Jarayu, Jarāyu: 15 definitions
Jarayu means something in Hinduism, Sanskrit, Marathi, Hindi. If you want to know the exact meaning, history, etymology or English translation of this term then check out the descriptions on this page. Add your comment or reference to a book if you want to contribute to this summary article.
Ayurveda (science of life)Source: Wisdom Library: Local Names of Plants and Drugs
Jarayu [जरायु] in the Nepali language is the name of a plant identified with Ammannia auriculata Willd. from the Lythraceae (Crape Myrtle) family having the following synonyms: Ammannia aegyptiaca, Ammannia latifolia. For the possible medicinal usage of jarayu, you can check this page for potential sources and references, although be aware that any some or none of the side-effects may not be mentioned here, wether they be harmful or beneficial to health.
Āyurveda (आयुर्वेद, ayurveda) is a branch of Indian science dealing with medicine, herbalism, taxology, anatomy, surgery, alchemy and related topics. Traditional practice of Āyurveda in ancient India dates back to at least the first millenium BC. Literature is commonly written in Sanskrit using various poetic metres.
Purana and Itihasa (epic history)Source: archive.org: Puranic Encyclopedia
Jarāyu (जरायु).—An attendant of Subrahmaṇya. (Mahābhārata Śalya Parva, Chapter 43, Stanza 19).Source: JatLand: List of Mahabharata people and places
Jarāyu (जरायु) refers to the name of a Lady mentioned in the Mahābhārata (cf. IX.45.19). Note: The Mahābhārata (mentioning Jarāyu) is a Sanskrit epic poem consisting of 100,000 ślokas (metrical verses) and is over 2000 years old.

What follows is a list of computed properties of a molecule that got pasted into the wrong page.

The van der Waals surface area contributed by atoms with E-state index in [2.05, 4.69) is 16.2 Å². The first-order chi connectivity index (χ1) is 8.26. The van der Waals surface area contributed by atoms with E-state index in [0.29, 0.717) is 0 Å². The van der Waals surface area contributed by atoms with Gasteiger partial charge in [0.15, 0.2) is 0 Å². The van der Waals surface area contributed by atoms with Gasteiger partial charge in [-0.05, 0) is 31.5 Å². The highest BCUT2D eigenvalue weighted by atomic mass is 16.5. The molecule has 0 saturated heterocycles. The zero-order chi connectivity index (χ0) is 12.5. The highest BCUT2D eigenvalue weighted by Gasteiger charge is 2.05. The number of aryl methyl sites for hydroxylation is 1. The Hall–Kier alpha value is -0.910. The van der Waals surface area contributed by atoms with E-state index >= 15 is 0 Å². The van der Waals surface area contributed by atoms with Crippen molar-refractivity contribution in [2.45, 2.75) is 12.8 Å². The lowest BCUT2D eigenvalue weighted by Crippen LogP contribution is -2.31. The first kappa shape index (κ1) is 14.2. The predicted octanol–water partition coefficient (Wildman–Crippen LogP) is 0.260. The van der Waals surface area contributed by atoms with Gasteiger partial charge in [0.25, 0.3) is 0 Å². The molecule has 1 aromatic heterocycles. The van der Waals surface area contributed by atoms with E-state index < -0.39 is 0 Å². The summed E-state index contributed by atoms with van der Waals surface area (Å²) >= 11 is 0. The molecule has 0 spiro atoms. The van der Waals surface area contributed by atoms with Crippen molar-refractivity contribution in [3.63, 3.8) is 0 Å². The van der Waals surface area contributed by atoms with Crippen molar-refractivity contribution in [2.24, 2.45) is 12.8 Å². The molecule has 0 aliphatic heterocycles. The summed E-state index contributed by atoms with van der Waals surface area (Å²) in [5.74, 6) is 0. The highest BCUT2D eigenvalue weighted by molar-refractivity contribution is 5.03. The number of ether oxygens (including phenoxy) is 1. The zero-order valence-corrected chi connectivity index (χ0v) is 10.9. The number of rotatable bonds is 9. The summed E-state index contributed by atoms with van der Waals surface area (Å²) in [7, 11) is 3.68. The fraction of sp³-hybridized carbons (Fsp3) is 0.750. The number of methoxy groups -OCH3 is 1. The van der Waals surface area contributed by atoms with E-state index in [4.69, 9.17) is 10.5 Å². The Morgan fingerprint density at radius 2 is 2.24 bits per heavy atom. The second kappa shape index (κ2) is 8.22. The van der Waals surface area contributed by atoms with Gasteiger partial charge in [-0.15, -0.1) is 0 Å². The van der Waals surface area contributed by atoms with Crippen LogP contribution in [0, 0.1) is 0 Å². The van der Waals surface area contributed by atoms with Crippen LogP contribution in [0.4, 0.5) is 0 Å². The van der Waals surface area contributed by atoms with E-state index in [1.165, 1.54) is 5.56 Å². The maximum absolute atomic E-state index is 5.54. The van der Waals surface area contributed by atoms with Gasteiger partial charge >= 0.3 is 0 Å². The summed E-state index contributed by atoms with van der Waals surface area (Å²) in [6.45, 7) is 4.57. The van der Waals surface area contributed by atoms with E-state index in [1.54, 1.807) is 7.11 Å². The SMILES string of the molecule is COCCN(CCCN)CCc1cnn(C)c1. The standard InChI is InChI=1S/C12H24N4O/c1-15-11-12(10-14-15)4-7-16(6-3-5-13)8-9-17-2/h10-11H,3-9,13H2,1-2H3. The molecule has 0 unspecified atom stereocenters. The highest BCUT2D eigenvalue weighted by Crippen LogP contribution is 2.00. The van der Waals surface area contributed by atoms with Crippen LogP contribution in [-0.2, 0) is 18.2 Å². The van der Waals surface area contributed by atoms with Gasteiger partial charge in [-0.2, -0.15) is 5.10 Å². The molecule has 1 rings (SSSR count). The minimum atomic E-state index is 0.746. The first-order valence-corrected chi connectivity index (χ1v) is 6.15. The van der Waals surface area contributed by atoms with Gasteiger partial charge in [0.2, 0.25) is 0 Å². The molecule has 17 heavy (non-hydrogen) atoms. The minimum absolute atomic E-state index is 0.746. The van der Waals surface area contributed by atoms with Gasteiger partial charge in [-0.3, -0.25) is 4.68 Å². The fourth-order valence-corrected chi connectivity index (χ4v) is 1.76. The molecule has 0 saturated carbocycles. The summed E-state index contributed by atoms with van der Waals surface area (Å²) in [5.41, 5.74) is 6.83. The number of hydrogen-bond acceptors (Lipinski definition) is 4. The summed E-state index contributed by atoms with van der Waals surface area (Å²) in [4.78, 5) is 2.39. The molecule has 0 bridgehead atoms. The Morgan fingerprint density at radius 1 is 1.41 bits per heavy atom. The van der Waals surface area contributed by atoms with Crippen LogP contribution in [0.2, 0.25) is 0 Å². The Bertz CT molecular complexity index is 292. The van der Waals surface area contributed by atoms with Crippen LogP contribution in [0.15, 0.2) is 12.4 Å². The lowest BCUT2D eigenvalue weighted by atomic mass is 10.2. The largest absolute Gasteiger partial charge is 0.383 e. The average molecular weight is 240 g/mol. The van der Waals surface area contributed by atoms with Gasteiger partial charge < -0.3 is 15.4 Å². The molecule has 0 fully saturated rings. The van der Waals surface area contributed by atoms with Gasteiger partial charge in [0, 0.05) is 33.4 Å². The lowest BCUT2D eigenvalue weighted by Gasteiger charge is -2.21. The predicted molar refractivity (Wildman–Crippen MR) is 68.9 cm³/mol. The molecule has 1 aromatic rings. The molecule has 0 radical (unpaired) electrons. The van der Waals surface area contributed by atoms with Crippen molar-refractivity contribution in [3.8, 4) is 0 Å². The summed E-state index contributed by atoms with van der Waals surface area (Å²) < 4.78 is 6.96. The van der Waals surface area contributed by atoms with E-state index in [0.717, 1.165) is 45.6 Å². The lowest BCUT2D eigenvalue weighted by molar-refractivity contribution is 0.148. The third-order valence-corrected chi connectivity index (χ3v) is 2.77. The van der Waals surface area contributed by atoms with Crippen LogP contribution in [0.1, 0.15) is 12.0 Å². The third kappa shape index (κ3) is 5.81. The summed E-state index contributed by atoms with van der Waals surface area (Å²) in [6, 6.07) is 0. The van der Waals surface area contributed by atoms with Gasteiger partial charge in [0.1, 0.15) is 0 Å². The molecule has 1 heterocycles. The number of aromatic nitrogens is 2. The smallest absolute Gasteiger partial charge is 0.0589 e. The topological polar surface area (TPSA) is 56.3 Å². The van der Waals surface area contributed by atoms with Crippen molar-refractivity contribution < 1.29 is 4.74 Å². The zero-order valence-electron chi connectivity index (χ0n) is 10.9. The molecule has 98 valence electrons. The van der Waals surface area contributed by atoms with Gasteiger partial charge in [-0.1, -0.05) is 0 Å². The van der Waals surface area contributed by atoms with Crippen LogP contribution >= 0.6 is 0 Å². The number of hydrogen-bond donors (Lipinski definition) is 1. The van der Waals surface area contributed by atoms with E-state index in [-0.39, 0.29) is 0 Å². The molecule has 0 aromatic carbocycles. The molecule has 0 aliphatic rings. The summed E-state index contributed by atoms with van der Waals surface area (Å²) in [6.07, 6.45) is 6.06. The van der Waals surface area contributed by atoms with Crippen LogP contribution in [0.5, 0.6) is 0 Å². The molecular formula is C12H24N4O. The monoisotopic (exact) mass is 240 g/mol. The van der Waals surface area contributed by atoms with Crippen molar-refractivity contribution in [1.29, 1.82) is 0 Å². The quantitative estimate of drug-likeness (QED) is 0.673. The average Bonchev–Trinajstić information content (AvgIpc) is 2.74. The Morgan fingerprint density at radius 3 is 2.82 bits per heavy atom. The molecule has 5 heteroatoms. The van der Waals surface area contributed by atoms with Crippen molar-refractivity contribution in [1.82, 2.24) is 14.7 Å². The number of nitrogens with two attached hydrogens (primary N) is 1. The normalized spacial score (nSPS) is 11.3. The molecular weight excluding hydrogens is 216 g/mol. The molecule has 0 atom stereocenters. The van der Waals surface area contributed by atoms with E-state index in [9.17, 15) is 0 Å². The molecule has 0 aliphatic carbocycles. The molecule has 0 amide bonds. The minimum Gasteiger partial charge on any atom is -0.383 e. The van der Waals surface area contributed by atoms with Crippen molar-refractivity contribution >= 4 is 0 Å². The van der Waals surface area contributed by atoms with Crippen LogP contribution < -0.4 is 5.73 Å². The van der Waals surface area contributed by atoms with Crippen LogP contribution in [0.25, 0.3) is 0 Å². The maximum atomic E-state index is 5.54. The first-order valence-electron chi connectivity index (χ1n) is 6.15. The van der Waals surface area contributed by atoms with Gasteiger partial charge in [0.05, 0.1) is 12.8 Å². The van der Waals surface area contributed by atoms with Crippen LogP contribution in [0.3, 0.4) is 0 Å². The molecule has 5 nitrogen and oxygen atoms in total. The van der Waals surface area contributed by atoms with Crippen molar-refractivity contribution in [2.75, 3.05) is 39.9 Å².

The Purana (पुराण, purāṇas) refers to Sanskrit literature preserving ancient India’s vast cultural history, including historical legends, religious ceremonies, various arts and sciences. The eighteen mahapuranas total over 400,000 shlokas (metrical couplets) and date to at least several centuries BCE.
General definition (in Hinduism)Source: archive.org: Vedic index of Names and Subjects
Jarāyu (जरायु) is found once in the Atharvaveda in the sense of a ‘serpent’s skin’. Usually it denotes the outer covering (chorion) of the embryo, as opposed to the ulva, the inner covering (amnion).
Languages of India and abroad
Marathi-English dictionarySource: DDSA: The Molesworth Marathi and English Dictionary
jarāyu (जरायु).—n S The secundines or after-birth.
Marathi is an Indo-European language having over 70 million native speakers people in (predominantly) Maharashtra India. Marathi, like many other Indo-Aryan languages, evolved from early forms of Prakrit, which itself is a subset of Sanskrit, one of the most ancient languages of the world.
Sanskrit dictionarySource: DDSA: The practical Sanskrit-English dictionary
Jarāyu (जरायु).—n. [jarāmeti i-ñuṇ]
1) The slough or cast-off skin of a serpent.
2) The outer skin of the embryo.
5) The uterus, womb.Source: Cologne Digital Sanskrit Dictionaries: Shabda-Sagara Sanskrit-English Dictionary
(-yuḥ) The womb, the uterus. E. jarā infirmity, iṇ to obtain, Unadi affix ñuṇ, also with a final sa, jarāyus m. (-yuḥ.)Source: Cologne Digital Sanskrit Dictionaries: Benfey Sanskrit-English Dictionary